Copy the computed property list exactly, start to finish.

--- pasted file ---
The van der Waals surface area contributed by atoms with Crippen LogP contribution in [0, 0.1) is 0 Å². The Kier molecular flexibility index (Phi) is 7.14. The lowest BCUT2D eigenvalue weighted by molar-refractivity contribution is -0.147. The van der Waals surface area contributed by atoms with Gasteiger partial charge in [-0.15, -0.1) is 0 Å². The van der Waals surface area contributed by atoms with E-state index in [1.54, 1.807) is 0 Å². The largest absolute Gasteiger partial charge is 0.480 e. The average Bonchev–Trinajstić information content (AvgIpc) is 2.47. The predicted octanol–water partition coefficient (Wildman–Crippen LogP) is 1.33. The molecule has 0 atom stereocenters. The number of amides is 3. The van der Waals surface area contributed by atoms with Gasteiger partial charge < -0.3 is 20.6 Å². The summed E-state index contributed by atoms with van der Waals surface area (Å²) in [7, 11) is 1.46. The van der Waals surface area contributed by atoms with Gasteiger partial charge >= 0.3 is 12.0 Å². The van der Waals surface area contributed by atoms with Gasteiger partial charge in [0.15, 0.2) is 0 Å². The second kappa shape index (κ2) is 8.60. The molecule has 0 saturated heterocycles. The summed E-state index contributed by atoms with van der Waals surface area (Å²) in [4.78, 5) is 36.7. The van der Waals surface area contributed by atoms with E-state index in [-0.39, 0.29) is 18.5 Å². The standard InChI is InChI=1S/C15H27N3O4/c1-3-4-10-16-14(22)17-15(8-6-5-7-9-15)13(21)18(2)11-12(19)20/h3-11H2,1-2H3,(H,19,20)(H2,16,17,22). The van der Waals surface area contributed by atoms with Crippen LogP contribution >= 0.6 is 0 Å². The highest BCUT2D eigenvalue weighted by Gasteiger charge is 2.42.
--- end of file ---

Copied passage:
The van der Waals surface area contributed by atoms with Crippen LogP contribution in [0, 0.1) is 0 Å². The Kier molecular flexibility index (Phi) is 7.14. The lowest BCUT2D eigenvalue weighted by molar-refractivity contribution is -0.147. The van der Waals surface area contributed by atoms with Gasteiger partial charge in [-0.15, -0.1) is 0 Å². The van der Waals surface area contributed by atoms with E-state index in [1.54, 1.807) is 0 Å². The largest absolute Gasteiger partial charge is 0.480 e. The average Bonchev–Trinajstić information content (AvgIpc) is 2.47. The predicted octanol–water partition coefficient (Wildman–Crippen LogP) is 1.33. The molecule has 0 atom stereocenters. The number of amides is 3. The van der Waals surface area contributed by atoms with Gasteiger partial charge < -0.3 is 20.6 Å². The summed E-state index contributed by atoms with van der Waals surface area (Å²) in [7, 11) is 1.46. The van der Waals surface area contributed by atoms with Gasteiger partial charge >= 0.3 is 12.0 Å². The van der Waals surface area contributed by atoms with Gasteiger partial charge in [0.15, 0.2) is 0 Å². The second kappa shape index (κ2) is 8.60. The molecule has 0 saturated heterocycles. The summed E-state index contributed by atoms with van der Waals surface area (Å²) in [4.78, 5) is 36.7. The van der Waals surface area contributed by atoms with E-state index in [-0.39, 0.29) is 18.5 Å². The standard InChI is InChI=1S/C15H27N3O4/c1-3-4-10-16-14(22)17-15(8-6-5-7-9-15)13(21)18(2)11-12(19)20/h3-11H2,1-2H3,(H,19,20)(H2,16,17,22). The van der Waals surface area contributed by atoms with Crippen LogP contribution >= 0.6 is 0 Å². The highest BCUT2D eigenvalue weighted by Gasteiger charge is 2.42.